Also, we are prepping for another drop of the Open Source Edition on sourceforge. Probably time for a light refresh. We’ve responded to suggestions we’ve received to date & also re-packaged the application as a rails engine plug-in. Part of the reason is partner-friendly – this should make it easier to embed our stuff in a broader platform. The other part is efficiency – it helps us manage our SVN repositories easier.

August 27th will be +1 month from our initial and pretty quiet Preview Release launch. Thanks to everyone who’s provided feedback.

Written by Dave Stephens

08/25/06 7:05 AM at 7:05 am

Posted in Coupa, Open Source, Opinion

Buying Services – A “How Not To” Guide

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As you all know I live in Half Moon Bay. It’s a weird place. First of all, who heard of a city without an elected Mayor? Instead, some yahoo years ago thought it would be a good idea to “share” the mayorship and designed it as a rotating seat – everyone in the city council gets a turn. Whee! So you’ve got this eunuch of a mayor for a year – and just when they figure out what the heck is going on – boom, they’re out. And who really pays attention to city council seats – it’s some strange high school throwback popularity contest.

Why the venom? Well, it all started long, long ago…

The city of Half Moon Bay decided they wanted a park. So they bought some land. If memory serves they spent a few million for some pretty good acreage in an awful spot – right off a highway with no clear access without screwing up traffic. Which doesn’t necessarily make the whole idea bad – just a challenge & possibly a pretty good land deal.

Then they sat on the land while signing up a design firm. Half Moon Bay sent out an RFP for design services back in late 2004. But like most cities, they obviously weren’t schooled in Procurement 101. Out of 13 bids they picked a group called MIG (Moore Iacofano Goltsman). According to the Half Moon Bay Review, these guys had an impressive track record of prior park work in the San Francisco Bay Area.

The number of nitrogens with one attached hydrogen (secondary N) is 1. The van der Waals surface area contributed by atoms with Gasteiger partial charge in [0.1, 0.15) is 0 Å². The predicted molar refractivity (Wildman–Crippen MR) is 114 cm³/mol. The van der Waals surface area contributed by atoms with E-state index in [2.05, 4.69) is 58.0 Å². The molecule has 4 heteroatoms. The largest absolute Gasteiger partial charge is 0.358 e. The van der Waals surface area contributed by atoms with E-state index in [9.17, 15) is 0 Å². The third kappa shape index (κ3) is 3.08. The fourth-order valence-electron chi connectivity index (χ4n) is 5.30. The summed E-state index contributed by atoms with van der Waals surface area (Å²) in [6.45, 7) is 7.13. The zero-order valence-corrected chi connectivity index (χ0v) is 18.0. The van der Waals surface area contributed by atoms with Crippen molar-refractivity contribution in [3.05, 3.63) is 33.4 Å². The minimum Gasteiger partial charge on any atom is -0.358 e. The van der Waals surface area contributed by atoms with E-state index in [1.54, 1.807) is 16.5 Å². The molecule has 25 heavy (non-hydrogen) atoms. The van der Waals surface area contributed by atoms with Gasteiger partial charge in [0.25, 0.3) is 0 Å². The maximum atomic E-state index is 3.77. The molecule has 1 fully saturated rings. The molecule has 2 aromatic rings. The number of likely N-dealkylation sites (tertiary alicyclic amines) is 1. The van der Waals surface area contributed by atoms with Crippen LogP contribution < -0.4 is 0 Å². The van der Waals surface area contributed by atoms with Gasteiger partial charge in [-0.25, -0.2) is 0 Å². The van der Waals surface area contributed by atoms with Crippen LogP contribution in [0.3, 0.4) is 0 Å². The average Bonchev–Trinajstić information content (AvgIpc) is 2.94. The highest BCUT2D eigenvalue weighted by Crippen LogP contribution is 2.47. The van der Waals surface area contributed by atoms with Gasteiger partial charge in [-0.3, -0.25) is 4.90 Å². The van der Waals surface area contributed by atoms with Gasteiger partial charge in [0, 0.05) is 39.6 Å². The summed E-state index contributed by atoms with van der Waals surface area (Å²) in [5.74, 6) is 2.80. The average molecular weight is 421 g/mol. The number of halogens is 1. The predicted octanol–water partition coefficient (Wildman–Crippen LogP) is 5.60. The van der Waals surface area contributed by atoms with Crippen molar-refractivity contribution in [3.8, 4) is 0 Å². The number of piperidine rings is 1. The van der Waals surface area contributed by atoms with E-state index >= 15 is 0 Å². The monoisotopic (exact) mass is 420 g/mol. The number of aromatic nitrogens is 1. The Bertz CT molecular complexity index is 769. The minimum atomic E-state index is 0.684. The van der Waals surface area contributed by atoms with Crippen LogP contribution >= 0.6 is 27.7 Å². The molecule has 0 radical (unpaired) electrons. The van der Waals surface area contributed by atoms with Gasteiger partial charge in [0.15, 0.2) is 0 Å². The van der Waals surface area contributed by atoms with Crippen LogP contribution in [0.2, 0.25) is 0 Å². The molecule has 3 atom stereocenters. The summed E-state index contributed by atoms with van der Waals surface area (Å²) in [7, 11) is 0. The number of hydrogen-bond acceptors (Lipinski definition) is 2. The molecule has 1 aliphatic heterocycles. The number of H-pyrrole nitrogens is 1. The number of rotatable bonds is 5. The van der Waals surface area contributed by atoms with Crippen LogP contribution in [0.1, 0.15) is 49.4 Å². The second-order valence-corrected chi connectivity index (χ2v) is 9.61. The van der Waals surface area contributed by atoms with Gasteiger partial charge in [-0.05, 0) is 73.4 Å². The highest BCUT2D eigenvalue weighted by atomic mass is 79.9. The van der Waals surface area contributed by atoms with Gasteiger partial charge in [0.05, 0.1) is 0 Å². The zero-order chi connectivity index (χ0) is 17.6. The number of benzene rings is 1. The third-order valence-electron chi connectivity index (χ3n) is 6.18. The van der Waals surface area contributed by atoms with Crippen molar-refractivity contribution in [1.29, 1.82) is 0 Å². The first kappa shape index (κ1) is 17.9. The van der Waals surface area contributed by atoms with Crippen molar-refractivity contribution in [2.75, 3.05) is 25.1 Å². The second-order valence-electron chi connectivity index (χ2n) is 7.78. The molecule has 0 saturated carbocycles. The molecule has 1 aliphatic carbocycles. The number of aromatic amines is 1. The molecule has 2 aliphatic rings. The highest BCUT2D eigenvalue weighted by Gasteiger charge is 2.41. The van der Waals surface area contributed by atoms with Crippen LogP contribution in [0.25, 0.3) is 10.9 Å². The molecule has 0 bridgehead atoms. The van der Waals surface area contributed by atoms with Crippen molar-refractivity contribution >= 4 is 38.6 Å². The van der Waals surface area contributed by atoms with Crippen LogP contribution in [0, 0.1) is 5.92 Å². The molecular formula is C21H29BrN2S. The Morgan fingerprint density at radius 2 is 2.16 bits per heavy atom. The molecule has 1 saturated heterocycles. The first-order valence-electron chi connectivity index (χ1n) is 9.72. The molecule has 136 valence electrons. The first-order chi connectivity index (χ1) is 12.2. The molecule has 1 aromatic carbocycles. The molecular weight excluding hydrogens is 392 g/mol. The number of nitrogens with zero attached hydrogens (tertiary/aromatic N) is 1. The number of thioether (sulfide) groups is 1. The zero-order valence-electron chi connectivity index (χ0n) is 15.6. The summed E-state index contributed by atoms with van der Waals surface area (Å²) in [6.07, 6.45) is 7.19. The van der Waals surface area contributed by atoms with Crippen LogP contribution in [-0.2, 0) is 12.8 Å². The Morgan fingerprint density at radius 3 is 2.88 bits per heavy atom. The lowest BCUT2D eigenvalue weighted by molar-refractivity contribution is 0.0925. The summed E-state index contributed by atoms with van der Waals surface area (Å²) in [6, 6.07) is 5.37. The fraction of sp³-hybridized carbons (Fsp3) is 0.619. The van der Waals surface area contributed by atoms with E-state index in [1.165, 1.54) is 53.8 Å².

The original authorization was for $250,000 worth of design services. And for a park, that sure seems like enough (estimated land size, my best recollection, <20 acres). It’s supposed to include basic stuff such as- a basketball court, an amphitheatre, a baseball diamond, a “meadow”, etc. Well, through the magic of T&M, change orders, etc, the payout so far for the designers has been rumored to be $345,000.

The Half Moon Bay city council is now upset. But what they deserve is a good long look in the mirror. It’s their fault – structuring a contract that sets appropriate incentives and penalties, and most importantly, caps costs, is essential in effectively managing services spend. The slippery slope of “wandering requirements” can lead to these horrifically bad outcomes.

By the way, the story gets far worse. The budget estimate for construction of the park was around 6MM. The estimate provided by the high-priced designers, without any cost breakdown or apologies, stands between 12.1 and 14.5MM. So now the city of Half Moon Bay has spent through the nose to design a park that doesn’t fit their budget.

In the meantime, our “mayor” has another 4 months in office. What a mess!

Written by Dave Stephens

08/24/06 8:43 PM at 8:43 pm

Posted in Opinion

Ford “Bold Moves”

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If you guys haven’t noticed Ford Bold Moves by all means check it out. A professional vblog on Ford’s struggles to turn around the business. Refreshingly candid and hip in a “watch the disaster in action” weird kind of way.

Written by Dave Stephens

08/24/06 9:19 AM at 9:19 am

Posted in Opinion

Popular Post on Open Source vs. Micro ISVs

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Who knew a guy who threw together a Bingo Card Creator could expound such clear views on software development and open source! Read what Patrick McKenzie has to say. Also, check out the stats and analysis on open source communities by Sandeep Krishnamurthy. Good reality check on the OSS movement.

Written by Dave Stephens

08/23/06 8:01 PM at 8:01 pm

Posted in Open Source, Opinion